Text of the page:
A public key infrastructure (PKI) is a system for the creation, storage, and distribution of digital certificates which are used to verify that a particular public key belongs to a certain entity
PKI performs encryption directly through the keys that it generates. It works by using two different cryptographic keys: a public key and a private key. Whether these keys are public or private, they encrypt and decrypt secure data. PKI is important because the certificate-based technology helps organizations establish trusted signature, encryption, and identity between people, systems, and things.
Six components of a PKI
• public key.
• private key.
• Certificate Authority.
• Certificate Store.
• Certificate Revocation List.
• Hardware Security Module.
PKI is used in a number of different ways. It’s used in smart card logins, encryption of XML documents, secure email messaging and client system authentications. In all those cases where data security is of paramount importance, PKI is used. The purpose of a PKI is to facilitate the secure electronic transfer of information for a range of network activities such as e-commerce, internet banking and confidential email.
A public-key infrastructure (PKI) is a set of roles, policies, hardware, software and procedures needed to create, manage, distribute, use, store and revoke digital certificates and manage public-key encryption.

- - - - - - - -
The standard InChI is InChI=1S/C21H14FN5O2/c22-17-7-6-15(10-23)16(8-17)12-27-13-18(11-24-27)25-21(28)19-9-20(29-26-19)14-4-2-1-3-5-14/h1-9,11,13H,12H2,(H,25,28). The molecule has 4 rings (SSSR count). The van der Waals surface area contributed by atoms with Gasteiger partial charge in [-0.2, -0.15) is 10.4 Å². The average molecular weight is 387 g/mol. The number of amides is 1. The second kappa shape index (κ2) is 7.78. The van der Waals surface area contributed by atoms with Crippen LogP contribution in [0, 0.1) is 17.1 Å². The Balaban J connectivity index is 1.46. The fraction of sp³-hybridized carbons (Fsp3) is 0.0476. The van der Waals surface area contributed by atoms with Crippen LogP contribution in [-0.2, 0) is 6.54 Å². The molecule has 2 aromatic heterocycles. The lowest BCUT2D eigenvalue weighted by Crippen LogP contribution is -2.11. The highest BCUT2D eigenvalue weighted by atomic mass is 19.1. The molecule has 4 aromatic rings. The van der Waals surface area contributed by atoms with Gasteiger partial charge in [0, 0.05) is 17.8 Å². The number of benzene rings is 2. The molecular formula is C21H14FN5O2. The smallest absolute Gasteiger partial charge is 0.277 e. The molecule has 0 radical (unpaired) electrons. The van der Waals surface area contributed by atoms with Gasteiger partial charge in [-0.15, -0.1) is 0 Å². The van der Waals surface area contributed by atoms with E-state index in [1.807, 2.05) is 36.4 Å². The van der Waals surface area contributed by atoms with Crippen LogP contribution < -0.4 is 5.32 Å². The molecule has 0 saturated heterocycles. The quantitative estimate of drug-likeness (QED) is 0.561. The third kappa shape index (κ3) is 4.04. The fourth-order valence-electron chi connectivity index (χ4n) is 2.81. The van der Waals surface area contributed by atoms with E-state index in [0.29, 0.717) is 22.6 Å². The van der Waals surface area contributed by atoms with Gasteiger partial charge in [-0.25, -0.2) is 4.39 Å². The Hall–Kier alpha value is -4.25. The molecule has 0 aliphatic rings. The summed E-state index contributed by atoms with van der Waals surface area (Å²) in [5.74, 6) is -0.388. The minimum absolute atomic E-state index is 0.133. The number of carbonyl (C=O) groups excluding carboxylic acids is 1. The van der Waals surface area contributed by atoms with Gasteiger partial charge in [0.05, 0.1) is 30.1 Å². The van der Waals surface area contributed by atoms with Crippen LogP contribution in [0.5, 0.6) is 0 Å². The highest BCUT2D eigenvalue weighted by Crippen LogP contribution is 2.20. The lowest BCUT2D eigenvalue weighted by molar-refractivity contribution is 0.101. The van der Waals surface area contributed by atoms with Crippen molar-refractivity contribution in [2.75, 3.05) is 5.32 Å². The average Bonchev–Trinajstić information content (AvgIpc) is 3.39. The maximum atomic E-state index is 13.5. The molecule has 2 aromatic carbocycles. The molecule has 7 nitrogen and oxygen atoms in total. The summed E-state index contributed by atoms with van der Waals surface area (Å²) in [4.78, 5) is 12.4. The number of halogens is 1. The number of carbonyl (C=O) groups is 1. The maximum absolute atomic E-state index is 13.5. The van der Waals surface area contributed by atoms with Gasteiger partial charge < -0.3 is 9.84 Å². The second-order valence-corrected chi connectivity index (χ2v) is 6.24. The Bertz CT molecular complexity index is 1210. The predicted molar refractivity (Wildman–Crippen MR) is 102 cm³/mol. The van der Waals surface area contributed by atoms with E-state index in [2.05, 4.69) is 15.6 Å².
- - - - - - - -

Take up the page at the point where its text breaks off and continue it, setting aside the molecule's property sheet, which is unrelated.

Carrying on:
PKI Management Software, Monitor and assess project progress in real time using portfolios and streamline communication. And it’s the best choice to use PKI Management Software as :
• Manage all certificates, users, and financial information from one centralized account
• Pre-vetted domain and profiles for instant certificate issuance
• Combined financial and billing information
• Granular user permissions/delegated administration to define user roles and privileges within your enterprise
• Automate provisioning with APIs and integrations
The Automatic Certificate Management Environment protocol is a communications protocol for automating interactions between certificate authorities and their users’ web servers, allowing the automated deployment of public key infrastructure at very low cost.
Certificate automation enables you to automate the process of Certificate Signing Request (CSR) generation and installation of your new certificate on your servers. You have complete control to configure and schedule automation activities. You have installed and configured sensors on your network.
These days organizations rely on PKI to manage security through encryption. Specifically, the most common form of encryption used today involves a public key, which anyone can use to encrypt a message, and a private key (also known as a secret key), which only one person should be able to use to decrypt those messages. These keys can be used by people, devices, and applications.
Common examples of PKI today are SSL certificates on websites so that site visitors know they’re sending information to the intended recipient, digital signatures, and authentication. PKI is so important in today’s digital age because there are now millions of applications and connected devices that require certification. Properly authenticating and maintaining certificates for these technologies is essential to keeping our highly connected world secure.
PKI solves many challenges, ranging from the more simple (including the ones PKI first came about to solve) to the more complex (largely new challenges created over the course of time). PKI helps secure our digital world by protecting sensitive data and communications and verifying digital identities. And as the number of connected devices and applications explode, this security continues to grow in importance.